The IRS needs a good accounting firm. According to congressional auditors, the governmental agency is doing a lousy job of keeping its own books.
Although the IRS improved a little last year, the General Accounting Office reports that the IRS continues to give improper refunds, is slow when it comes to fixing errors affecting taxpayers and is vulnerable to computer security issues. What’s even more disconcerting is that the branch responsible for incoming taxes can’t assure that its property or budget is properly tracked.
``This audit shows that IRS doesn't know how much money is coming in or where that money is going,'' said Sen. Fred Thompson, R-Tenn., chairman of the Senate Governmental Affairs Committee. ``It shows that IRS sends money back to people who owe taxes and makes erroneous assessments against those who don't.''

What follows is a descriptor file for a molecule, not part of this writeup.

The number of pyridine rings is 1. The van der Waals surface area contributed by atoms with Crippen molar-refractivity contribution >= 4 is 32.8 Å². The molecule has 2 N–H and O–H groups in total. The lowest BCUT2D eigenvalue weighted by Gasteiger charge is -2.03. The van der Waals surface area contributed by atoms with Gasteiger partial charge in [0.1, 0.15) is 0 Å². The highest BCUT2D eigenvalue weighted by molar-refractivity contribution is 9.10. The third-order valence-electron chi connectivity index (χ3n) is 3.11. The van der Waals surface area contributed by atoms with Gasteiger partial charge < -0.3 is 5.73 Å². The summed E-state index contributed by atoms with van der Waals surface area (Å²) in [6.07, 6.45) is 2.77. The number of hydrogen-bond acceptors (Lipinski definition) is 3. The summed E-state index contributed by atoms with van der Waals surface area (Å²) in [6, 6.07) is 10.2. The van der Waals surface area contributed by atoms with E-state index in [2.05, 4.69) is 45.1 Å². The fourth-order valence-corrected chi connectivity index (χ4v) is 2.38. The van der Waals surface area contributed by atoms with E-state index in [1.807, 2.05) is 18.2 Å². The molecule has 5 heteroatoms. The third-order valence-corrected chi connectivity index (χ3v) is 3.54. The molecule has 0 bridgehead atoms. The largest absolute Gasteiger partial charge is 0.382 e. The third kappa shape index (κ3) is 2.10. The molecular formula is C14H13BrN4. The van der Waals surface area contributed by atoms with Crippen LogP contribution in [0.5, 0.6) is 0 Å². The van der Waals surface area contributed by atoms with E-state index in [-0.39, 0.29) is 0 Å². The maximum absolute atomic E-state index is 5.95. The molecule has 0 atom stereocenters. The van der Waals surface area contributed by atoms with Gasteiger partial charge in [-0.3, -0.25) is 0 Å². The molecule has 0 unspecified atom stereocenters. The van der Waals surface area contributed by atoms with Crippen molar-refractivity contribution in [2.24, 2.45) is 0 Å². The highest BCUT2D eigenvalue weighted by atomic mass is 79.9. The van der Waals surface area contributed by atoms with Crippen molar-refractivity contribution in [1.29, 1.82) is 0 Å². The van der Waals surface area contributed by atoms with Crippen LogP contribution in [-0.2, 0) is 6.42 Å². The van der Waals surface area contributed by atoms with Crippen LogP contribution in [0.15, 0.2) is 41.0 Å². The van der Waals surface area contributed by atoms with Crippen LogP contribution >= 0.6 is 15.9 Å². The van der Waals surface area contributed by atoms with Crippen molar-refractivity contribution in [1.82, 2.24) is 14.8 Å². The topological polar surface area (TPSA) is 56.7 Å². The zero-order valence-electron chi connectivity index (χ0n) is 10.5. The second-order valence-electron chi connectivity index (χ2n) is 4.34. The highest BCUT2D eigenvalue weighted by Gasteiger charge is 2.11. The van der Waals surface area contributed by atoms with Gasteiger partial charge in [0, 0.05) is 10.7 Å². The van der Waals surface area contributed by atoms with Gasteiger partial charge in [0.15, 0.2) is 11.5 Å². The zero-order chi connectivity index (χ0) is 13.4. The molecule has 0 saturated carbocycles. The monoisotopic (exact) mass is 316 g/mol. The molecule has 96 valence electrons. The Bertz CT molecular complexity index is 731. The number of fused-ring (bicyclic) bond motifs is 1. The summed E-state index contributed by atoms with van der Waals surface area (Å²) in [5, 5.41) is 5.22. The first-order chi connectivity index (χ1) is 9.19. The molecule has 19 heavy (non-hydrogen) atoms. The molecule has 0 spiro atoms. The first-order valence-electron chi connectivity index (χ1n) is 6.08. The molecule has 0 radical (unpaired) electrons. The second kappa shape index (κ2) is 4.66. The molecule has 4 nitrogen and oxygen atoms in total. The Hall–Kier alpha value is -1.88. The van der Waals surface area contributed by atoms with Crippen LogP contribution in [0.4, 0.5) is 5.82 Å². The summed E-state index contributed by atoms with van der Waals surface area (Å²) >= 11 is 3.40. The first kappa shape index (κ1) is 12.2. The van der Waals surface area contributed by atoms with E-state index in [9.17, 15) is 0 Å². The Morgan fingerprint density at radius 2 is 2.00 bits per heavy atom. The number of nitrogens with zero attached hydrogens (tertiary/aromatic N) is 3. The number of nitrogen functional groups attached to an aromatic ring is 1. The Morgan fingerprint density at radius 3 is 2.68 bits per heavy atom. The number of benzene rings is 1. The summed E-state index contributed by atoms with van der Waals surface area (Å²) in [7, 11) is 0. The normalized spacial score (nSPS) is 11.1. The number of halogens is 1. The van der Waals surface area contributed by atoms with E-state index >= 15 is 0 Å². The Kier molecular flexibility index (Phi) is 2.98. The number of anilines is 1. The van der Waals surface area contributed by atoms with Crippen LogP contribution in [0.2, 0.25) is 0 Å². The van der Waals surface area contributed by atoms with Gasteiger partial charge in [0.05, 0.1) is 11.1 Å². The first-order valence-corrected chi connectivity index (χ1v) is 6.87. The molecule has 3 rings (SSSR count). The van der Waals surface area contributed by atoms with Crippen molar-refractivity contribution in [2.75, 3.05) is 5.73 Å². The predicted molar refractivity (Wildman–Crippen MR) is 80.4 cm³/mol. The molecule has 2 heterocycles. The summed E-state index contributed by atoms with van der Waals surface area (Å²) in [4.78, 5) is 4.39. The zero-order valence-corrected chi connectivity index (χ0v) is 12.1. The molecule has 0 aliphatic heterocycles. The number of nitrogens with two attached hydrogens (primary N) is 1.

Another problem plaguing the IRS includes ineffective follow up on tax returns with potential underreported tax liabilities. In 1999, the IRS investigated 26 percent of 12 million returns which, combined, had a potential tax due of $15 billion.
Employee issues exist too. A less than stellar fingerprinting system allowed 65 people to be hired whose backgrounds, once they were checked, landed them in the unemployment line. There also were 37 allegations of employee theft totaling more than $1 million.
The IRS hopes modernization of computer systems will correct many of the problems the agency is encountering.